4This council was held from September 30 to October 9, 1792, at the Auglaize, at the confluence of the Auglaize and Maumee rivers, and was attended by both the western Indians and the Six Nations. In this period the Maumee River, as well as several other Ohio rivers, was commonly called “Miami.” For a discussion of the confusion arising from the names of these rivers, see J. Ross Robertson, The Diary of Mrs. John Graves Simcoe (Toronto, 1934), 218–19. The proposed meeting between the commissioners of the United States and the western tribes had been arranged through the offices of the Six Nations. At the council held at the Auglaize representatives of the Six Nations had obtained the reluctant consent of the Ohio Indians to meet the United States representatives at Lower Sandusky the following spring (see “Proceedings of a General Council of the Several Indian Nations … held at the Glaize on the 30th day of September, 1792,” Simcoe Papers description begins E. A. Cruikshank, ed., The Correspondence of Lieut. Governor John Graves Simcoe, with Allied Documents Relating to His Administration of the Government of Upper Canada (Toronto, 1923–1931). description ends , I, 218–29), and this decision was confirmed at a second council held with Joseph Brant of the Six Nations at the “Foot of Miami Rapids,” on October 28, 1792. For the proceedings of this second council, see Simcoe Papers description begins E. A. Cruikshank, ed., The Correspondence of Lieut. Governor John Graves Simcoe, with Allied Documents Relating to His Administration of the Government of Upper Canada (Toronto, 1923–1931). description ends , I, 242–43. In spite of their consent to the council with the United States, the western Indians remained skeptical about the value of such a meeting and reiterated their determination to hold to the line of the Ohio River as the boundary between the United States and Indian territory (“The speech of the Cornplanter and New Arrow to Major General Wayne,” December 8, 1792, ASP description begins American State Papers, Documents, Legislative and Executive, of the Congress of the United States (Washington, 1832–1861). description ends , Indian Affairs, I, 337). The agreement of the western tribes to the proposed council was transmitted to the United States Government through the representatives of the Six Nations at a council at Buffalo Creek in November, 1792 (ASP description begins American State Papers, Documents, Legislative and Executive, of the Congress of the United States (Washington, 1832–1861). description ends , Indian Affairs, I, 323–24). In his reply to the invitation Henry Knox did not refer to the boundary question, but stated: “The President of the United States, embraces your proposal, and he will send Commissioners to meet you at the time and place appointed, with the sincere desire of removing forever all causes of difference so we may always hereafter be good friends and brothers …” (Knox to the western Indians, December 12, 1792, Simcoe Papers description begins E. A. Cruikshank, ed., The Correspondence of Lieut. Governor John Graves Simcoe, with Allied Documents Relating to His Administration of the Government of Upper Canada (Toronto, 1923–1931). description ends , I, 270). Israel Chapin, United States agent to the Six Nations, had been summoned to attend the Buffalo Creek meeting, but because he was not available at the time, his son, Israel Chapin, Jr., attended in his place. The account of the Buffalo Creek meeting as recorded by Chapin and printed in ASP description begins American State Papers, Documents, Legislative and Executive, of the Congress of the United States (Washington, 1832–1861). description ends , Indian Affairs, I, 323–24, differs from the account printed in Simcoe Papers description begins E. A. Cruikshank, ed., The Correspondence of Lieut. Governor John Graves Simcoe, with Allied Documents Relating to His Administration of the Government of Upper Canada (Toronto, 1923–1931). description ends , I, 256–60. In the former it is stated that the meeting was held on November 16, 1792; in the latter the same meeting is dated November 13–14, 1792. The two accounts also differ on the place designated for the proposed meeting in the spring of 1793. In the account forwarded by Chapin the place is described as the “Rapids of the Miami.” In the account sent to Simcoe, as well as in the accounts of the two previous meetings of the Indian council at the Auglaize, the place is described as “Sandusky.” This difference aroused the suspicions of the Indians, who believed that Knox was changing the meeting place for the council without consulting them.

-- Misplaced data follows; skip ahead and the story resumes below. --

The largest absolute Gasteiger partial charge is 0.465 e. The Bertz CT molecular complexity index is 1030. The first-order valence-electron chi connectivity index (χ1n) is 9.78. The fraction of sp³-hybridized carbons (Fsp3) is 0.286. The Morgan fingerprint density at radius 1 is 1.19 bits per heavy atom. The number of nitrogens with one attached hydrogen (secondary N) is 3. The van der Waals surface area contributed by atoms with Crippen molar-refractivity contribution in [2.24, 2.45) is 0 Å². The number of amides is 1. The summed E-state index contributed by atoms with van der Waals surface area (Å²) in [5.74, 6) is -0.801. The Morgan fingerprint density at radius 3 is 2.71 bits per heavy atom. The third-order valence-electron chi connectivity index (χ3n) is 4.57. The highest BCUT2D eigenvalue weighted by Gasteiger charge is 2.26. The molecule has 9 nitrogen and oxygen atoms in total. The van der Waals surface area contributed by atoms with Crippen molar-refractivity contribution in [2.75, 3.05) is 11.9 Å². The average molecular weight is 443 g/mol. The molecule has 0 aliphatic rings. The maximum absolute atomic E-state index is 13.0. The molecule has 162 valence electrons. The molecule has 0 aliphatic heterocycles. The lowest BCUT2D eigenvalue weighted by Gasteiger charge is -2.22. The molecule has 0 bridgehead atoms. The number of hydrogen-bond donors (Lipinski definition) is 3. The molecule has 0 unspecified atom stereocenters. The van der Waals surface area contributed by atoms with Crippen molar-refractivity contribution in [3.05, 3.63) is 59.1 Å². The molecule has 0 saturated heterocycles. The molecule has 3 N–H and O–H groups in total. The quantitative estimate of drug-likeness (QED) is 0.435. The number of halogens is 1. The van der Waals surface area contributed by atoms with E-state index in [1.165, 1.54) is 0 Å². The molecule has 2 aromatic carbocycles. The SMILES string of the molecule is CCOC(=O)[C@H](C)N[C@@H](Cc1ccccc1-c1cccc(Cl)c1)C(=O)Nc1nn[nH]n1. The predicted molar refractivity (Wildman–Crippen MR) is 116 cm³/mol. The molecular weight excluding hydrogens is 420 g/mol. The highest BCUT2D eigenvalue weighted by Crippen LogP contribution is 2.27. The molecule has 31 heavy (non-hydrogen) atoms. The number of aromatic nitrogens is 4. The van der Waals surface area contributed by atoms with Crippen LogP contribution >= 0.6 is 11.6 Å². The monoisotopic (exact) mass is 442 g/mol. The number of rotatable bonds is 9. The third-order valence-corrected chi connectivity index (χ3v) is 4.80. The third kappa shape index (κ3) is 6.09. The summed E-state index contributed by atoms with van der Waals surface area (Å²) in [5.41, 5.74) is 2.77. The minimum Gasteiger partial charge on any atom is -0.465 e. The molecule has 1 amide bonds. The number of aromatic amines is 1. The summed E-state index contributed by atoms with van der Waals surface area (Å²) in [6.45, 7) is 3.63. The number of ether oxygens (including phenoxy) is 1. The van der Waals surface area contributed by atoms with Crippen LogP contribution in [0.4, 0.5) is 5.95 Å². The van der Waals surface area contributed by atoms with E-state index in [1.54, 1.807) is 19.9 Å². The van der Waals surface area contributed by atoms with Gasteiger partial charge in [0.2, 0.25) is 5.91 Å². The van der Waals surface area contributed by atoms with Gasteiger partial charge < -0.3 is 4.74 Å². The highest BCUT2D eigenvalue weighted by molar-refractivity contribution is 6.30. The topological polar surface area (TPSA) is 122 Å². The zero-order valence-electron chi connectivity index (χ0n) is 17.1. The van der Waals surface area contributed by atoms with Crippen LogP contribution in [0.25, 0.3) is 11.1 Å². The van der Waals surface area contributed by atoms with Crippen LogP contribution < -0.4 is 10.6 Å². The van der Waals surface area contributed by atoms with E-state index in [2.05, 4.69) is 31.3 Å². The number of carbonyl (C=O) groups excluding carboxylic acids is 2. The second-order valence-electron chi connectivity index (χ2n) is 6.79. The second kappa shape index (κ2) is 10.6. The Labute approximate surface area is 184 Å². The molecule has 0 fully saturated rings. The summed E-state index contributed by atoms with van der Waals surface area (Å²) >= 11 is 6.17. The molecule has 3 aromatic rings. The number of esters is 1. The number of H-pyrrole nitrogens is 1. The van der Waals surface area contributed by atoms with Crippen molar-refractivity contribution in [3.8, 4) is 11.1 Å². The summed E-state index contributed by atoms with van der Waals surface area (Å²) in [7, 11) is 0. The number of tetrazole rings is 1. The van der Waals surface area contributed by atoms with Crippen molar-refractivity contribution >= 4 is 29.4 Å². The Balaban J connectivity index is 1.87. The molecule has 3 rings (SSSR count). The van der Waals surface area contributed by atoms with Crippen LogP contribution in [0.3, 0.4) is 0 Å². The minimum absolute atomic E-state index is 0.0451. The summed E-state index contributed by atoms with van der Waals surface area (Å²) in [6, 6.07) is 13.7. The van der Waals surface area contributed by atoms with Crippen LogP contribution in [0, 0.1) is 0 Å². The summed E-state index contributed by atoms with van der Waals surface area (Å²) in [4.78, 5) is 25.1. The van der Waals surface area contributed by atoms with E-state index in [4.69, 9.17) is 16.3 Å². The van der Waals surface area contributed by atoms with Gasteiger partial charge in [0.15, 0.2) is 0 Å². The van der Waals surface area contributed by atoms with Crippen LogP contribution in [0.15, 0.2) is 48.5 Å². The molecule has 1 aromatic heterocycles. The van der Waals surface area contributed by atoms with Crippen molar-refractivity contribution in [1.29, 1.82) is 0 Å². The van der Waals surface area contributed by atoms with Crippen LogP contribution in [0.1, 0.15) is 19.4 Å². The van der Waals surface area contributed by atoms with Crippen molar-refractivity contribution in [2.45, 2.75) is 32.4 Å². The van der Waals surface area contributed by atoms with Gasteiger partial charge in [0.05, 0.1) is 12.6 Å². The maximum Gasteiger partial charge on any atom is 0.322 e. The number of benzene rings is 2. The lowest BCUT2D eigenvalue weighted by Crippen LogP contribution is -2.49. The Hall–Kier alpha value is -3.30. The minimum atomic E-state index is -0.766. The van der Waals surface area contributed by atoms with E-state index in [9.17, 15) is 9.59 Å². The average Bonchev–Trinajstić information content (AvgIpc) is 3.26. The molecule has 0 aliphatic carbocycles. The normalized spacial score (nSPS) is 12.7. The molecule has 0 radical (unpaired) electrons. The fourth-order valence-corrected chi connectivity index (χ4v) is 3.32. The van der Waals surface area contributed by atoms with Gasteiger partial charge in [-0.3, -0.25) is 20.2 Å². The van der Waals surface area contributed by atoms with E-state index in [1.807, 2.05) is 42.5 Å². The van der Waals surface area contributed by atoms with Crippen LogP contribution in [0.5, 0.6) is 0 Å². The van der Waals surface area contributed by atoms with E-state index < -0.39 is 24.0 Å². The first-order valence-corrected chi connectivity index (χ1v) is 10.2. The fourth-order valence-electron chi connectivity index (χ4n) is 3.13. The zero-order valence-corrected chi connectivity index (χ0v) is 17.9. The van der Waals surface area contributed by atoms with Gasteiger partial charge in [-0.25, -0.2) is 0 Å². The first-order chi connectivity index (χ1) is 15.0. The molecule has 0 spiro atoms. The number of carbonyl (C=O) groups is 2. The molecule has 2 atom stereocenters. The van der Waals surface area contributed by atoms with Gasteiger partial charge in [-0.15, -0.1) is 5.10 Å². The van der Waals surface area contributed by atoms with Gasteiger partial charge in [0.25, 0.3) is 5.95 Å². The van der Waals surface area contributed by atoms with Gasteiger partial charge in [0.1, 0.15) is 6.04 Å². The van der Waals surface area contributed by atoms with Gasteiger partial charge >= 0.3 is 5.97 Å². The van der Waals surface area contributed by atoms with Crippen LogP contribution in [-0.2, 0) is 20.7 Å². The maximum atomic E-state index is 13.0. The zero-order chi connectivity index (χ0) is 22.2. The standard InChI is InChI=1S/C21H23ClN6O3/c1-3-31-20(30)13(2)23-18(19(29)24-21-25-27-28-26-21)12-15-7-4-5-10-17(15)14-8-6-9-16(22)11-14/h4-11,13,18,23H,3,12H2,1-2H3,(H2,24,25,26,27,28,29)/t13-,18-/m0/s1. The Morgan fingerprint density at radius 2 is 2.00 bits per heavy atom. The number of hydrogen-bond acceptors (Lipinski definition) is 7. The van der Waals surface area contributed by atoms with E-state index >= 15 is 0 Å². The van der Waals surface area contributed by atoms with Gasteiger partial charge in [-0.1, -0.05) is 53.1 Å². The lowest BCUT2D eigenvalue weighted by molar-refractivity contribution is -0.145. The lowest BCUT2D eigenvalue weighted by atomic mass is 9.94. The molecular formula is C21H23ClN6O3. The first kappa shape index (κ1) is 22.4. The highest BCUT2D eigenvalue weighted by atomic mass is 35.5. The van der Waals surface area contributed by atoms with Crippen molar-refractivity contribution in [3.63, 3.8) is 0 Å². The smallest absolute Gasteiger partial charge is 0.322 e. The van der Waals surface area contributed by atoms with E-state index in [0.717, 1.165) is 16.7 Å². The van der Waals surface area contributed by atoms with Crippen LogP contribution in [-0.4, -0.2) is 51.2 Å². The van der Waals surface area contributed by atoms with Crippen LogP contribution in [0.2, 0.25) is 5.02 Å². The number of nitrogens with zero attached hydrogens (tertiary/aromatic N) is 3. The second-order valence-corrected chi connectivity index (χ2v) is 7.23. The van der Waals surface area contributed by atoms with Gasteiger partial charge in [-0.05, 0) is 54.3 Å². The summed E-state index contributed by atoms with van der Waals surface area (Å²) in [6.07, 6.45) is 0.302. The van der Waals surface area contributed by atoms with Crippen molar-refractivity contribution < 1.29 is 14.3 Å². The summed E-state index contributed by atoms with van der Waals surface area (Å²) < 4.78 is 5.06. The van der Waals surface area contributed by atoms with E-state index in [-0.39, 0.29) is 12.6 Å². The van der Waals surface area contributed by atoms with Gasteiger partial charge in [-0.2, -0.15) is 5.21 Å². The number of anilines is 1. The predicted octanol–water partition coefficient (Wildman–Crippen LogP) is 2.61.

5On October 9, 1792, a deputation of western Indians from the council had delivered to Alexander McKee, deputy superintendent of Indian affairs at Detroit, a message for Simcoe in which the Indians announced their decision to meet with the United States commissioners in the spring and requested Simcoe’s presence at the proposed conference. (Simcoe Papers description begins E. A. Cruikshank, ed., The Correspondence of Lieut. Governor John Graves Simcoe, with Allied Documents Relating to His Administration of the Government of Upper Canada (Toronto, 1923–1931). description ends , I, 229). Simcoe’s reply, promising British aid, is printed in Simcoe Papers description begins E. A. Cruikshank, ed., The Correspondence of Lieut. Governor John Graves Simcoe, with Allied Documents Relating to His Administration of the Government of Upper Canada (Toronto, 1923–1931). description ends , I, 230–31.